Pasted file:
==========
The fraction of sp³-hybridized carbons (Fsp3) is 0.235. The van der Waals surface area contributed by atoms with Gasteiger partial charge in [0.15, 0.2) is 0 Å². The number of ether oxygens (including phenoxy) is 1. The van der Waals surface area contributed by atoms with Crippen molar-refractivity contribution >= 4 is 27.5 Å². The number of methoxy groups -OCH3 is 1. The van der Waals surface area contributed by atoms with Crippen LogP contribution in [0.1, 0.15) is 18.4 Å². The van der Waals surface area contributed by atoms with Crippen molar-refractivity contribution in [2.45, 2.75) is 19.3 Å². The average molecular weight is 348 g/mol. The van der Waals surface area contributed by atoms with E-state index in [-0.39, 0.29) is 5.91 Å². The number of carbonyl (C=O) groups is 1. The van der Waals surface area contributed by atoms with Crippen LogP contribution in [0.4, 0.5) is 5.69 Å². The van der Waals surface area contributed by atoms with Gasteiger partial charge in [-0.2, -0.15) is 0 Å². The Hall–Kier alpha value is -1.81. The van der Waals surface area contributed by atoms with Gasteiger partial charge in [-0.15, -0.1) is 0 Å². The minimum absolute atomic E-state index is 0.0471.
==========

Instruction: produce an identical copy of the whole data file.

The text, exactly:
The fraction of sp³-hybridized carbons (Fsp3) is 0.235. The van der Waals surface area contributed by atoms with Gasteiger partial charge in [0.15, 0.2) is 0 Å². The number of ether oxygens (including phenoxy) is 1. The van der Waals surface area contributed by atoms with Crippen molar-refractivity contribution >= 4 is 27.5 Å². The number of methoxy groups -OCH3 is 1. The van der Waals surface area contributed by atoms with Crippen LogP contribution in [0.1, 0.15) is 18.4 Å². The van der Waals surface area contributed by atoms with Crippen molar-refractivity contribution in [2.45, 2.75) is 19.3 Å². The average molecular weight is 348 g/mol. The van der Waals surface area contributed by atoms with E-state index in [-0.39, 0.29) is 5.91 Å². The number of carbonyl (C=O) groups is 1. The van der Waals surface area contributed by atoms with Crippen LogP contribution in [0.4, 0.5) is 5.69 Å². The van der Waals surface area contributed by atoms with Gasteiger partial charge in [-0.2, -0.15) is 0 Å². The Hall–Kier alpha value is -1.81. The van der Waals surface area contributed by atoms with Gasteiger partial charge in [-0.15, -0.1) is 0 Å². The minimum absolute atomic E-state index is 0.0471.